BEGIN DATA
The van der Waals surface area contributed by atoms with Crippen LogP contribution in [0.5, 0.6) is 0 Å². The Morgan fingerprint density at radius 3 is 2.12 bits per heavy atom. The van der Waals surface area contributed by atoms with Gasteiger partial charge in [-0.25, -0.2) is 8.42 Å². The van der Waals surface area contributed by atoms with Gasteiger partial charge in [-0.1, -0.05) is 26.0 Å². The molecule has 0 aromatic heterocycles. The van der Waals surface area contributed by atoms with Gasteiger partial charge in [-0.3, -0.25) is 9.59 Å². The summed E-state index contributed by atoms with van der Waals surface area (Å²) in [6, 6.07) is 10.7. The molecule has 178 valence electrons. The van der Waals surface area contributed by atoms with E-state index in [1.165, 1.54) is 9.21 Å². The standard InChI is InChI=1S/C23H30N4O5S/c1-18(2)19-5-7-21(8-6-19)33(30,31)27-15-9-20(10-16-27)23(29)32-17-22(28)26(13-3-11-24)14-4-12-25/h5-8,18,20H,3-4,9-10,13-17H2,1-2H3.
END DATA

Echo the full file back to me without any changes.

The van der Waals surface area contributed by atoms with Crippen LogP contribution in [0.5, 0.6) is 0 Å². The Morgan fingerprint density at radius 3 is 2.12 bits per heavy atom. The van der Waals surface area contributed by atoms with Gasteiger partial charge in [-0.25, -0.2) is 8.42 Å². The van der Waals surface area contributed by atoms with Gasteiger partial charge in [-0.1, -0.05) is 26.0 Å². The molecule has 0 aromatic heterocycles. The van der Waals surface area contributed by atoms with Gasteiger partial charge in [-0.3, -0.25) is 9.59 Å². The summed E-state index contributed by atoms with van der Waals surface area (Å²) in [6, 6.07) is 10.7. The molecule has 178 valence electrons. The van der Waals surface area contributed by atoms with E-state index in [1.165, 1.54) is 9.21 Å². The standard InChI is InChI=1S/C23H30N4O5S/c1-18(2)19-5-7-21(8-6-19)33(30,31)27-15-9-20(10-16-27)23(29)32-17-22(28)26(13-3-11-24)14-4-12-25/h5-8,18,20H,3-4,9-10,13-17H2,1-2H3.